Lonely Avenue

Lonely Avenue

by Ben Folds, Nick Hornby
     
 

View All Available Formats & Editions

The formula for Lonely Avenue was a simple one: author Nick Hornby (High Fidelity, About a Boy) writes the lyrics and Ben Folds composes and performs the music. It's a novel idea (seriously, the deluxe edition comes housed in a hardbound, 152-page book that features four of Hornby's short stories and photographs by Guggenheim Fellow

Overview

The formula for Lonely Avenue was a simple one: author Nick Hornby (High Fidelity, About a Boy) writes the lyrics and Ben Folds composes and performs the music. It's a novel idea (seriously, the deluxe edition comes housed in a hardbound, 152-page book that features four of Hornby's short stories and photographs by Guggenheim Fellow Joel Meyerowitz) that works more often than it doesn't. For the most part, the majority of the songs on Lonely Avenue could have appeared on anything Folds has put out since going solo in 2001. In fact, Hornby's prose and penchant for cuss words and misunderstood protagonists is nearly indistinguishable from Folds', who has made a career out of balancing the two since busting out of Chapel Hill in 1995. Both artists are gifted social commentators with a love for snarky, collegiate cynicism that hides a huge sentimental streak. Not surprisingly, it's the latter predilection that provides Lonely Avenue with its most memorable moments. Folds' late career turn as a top-notch balladeer has unearthed some real gems, and the lush, lovingly orchestrated "Picture Window" and "Belinda," the latter of which follows a former one-hit-wonder who has to deliver his signature hit night after night, despite the fact that he ditched "Belinda" for somebody younger with "big breasts, a nice smile and no kids," are no exception. Other highlights include the loose and likeable "Doc Pomus," the missed connections rocker "From Above," and the erratic, Oingo Boingo-meets-AC/DC oddity "Saskia Hamilton," but misfires like the overblown "Levi Johnston's Blues" and the weirdly defensive, literary white-boy funk opener "A Working Day" are as uncomfortable and awkward to listen to as they are to read through.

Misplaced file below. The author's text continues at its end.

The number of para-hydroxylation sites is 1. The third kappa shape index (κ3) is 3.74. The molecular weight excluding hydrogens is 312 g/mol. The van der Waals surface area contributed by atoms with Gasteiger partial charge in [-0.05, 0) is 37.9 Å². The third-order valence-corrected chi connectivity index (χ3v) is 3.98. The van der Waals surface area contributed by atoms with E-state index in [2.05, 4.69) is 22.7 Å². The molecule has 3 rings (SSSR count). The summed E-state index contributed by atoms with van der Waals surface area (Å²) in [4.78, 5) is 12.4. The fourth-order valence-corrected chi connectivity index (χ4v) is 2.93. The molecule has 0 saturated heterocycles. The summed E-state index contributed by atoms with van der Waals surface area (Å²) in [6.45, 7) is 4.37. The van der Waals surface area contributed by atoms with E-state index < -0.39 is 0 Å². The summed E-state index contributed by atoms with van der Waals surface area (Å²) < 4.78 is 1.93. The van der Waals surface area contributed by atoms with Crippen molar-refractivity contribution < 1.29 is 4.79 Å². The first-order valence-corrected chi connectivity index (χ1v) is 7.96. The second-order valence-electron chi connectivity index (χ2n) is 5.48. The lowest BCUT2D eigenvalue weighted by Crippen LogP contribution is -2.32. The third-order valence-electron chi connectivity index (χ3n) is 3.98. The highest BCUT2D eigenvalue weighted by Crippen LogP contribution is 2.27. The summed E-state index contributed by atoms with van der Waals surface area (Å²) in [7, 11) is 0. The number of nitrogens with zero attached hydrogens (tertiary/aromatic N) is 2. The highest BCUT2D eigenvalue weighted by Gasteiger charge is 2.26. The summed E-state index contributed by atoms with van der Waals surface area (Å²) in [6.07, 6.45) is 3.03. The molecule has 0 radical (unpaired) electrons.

Product Details

Release Date:
09/28/2010
Label:
Nonesuch
UPC:
0075597978629
catalogNumber:
524876
Rank:
18701

Tracks

Album Credits

Performance Credits

Ben Folds   Primary Artist,Acoustic Guitar,Bass,Percussion,Piano,Drums,Bass Guitar,Hammond Organ,Vocals,Clavinet,Hand Clapping,Wind Chimes,Roland Juno 6,Piano (Upright)
Nick Hornby   Primary Artist
Jack Jezzro   Bass
David Angell   Violin
Jeff Bailey   Trumpet
Paul Buckmaster   Conductor
John Catchings   Cello
David Davidson   Violin
Connie Heard   Violin
Anthony LaMarchina   Cello
Dave Loucky   Bass Trombone
Steve Patrick   Trumpet
Kathryn Plummer   Viola
Chris Teal   Violin
Mary Kathryn Van Osdale   Violin
Kristin Wilkinson   Viola
Joe Costa   Hand Clapping
Sam Smith   Drums,Background Vocals
Wei Tsun Chang   Violin
Monisa Angell   Viola
Karen Winkelmann   Violin
Roy Agee   Trombone
Jennifer Kummer   French Horn
Carolyn Bailey   Violin
Prentiss Hobbs   Trombone
Beth Beeson   French Horn
Jared Reynolds   Bass,Background Vocals
Sarighani Reist   Cello
Joel Reist   Bass
Kate Miller-Heidke   Vocals
Stefan Petrescu   Violin
Keir Nuttall   screams
Chad Chapin   Acoustic Guitar,Percussion,Glockenspiel,Background Vocals
Andrew Higley   French Horn,Background Vocals,fender rhodes,Roland Juno 6
Chris Farrell   Viola
Elisabeth Small   Violin
Kristina Siemer   Violin
Conni Ellisor   Violin
Kirsten Greer   Cello

Technical Credits

Paul Buckmaster   String Arrangements
Ben Folds   Composer,Producer,Arp String Ensemble
Joe Costa   Engineer
Joel Meyerowitz   Cover Photo
Leslie Richter   Engineer
Nick Hornby   Composer,Lyricist,Liner Notes
Sharon Corbitt-House   Studio Manager

Customer Reviews

Average Review:

Write a Review

and post it to your social network

     

Most Helpful Customer Reviews

See all customer reviews >